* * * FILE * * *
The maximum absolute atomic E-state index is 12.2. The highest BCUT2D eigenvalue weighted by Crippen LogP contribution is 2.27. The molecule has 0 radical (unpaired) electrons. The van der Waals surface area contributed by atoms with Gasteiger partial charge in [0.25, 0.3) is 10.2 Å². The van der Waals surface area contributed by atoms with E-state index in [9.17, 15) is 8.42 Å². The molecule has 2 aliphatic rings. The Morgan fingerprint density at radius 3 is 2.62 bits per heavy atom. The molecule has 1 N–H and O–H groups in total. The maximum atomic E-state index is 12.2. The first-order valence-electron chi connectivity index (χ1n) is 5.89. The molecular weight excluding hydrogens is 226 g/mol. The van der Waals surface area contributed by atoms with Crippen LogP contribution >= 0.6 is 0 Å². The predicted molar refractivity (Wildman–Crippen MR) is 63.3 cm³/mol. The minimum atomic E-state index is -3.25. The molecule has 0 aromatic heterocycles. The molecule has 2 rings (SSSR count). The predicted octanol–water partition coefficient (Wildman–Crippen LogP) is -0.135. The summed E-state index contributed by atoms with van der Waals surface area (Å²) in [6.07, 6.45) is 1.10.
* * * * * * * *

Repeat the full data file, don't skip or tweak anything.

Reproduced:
The maximum absolute atomic E-state index is 12.2. The highest BCUT2D eigenvalue weighted by Crippen LogP contribution is 2.27. The molecule has 0 radical (unpaired) electrons. The van der Waals surface area contributed by atoms with Gasteiger partial charge in [0.25, 0.3) is 10.2 Å². The van der Waals surface area contributed by atoms with E-state index in [9.17, 15) is 8.42 Å². The molecule has 2 aliphatic rings. The Morgan fingerprint density at radius 3 is 2.62 bits per heavy atom. The molecule has 1 N–H and O–H groups in total. The maximum atomic E-state index is 12.2. The first-order valence-electron chi connectivity index (χ1n) is 5.89. The molecular weight excluding hydrogens is 226 g/mol. The van der Waals surface area contributed by atoms with Crippen LogP contribution >= 0.6 is 0 Å². The predicted molar refractivity (Wildman–Crippen MR) is 63.3 cm³/mol. The minimum atomic E-state index is -3.25. The molecule has 0 aromatic heterocycles. The molecule has 2 rings (SSSR count). The predicted octanol–water partition coefficient (Wildman–Crippen LogP) is -0.135. The summed E-state index contributed by atoms with van der Waals surface area (Å²) in [6.07, 6.45) is 1.10.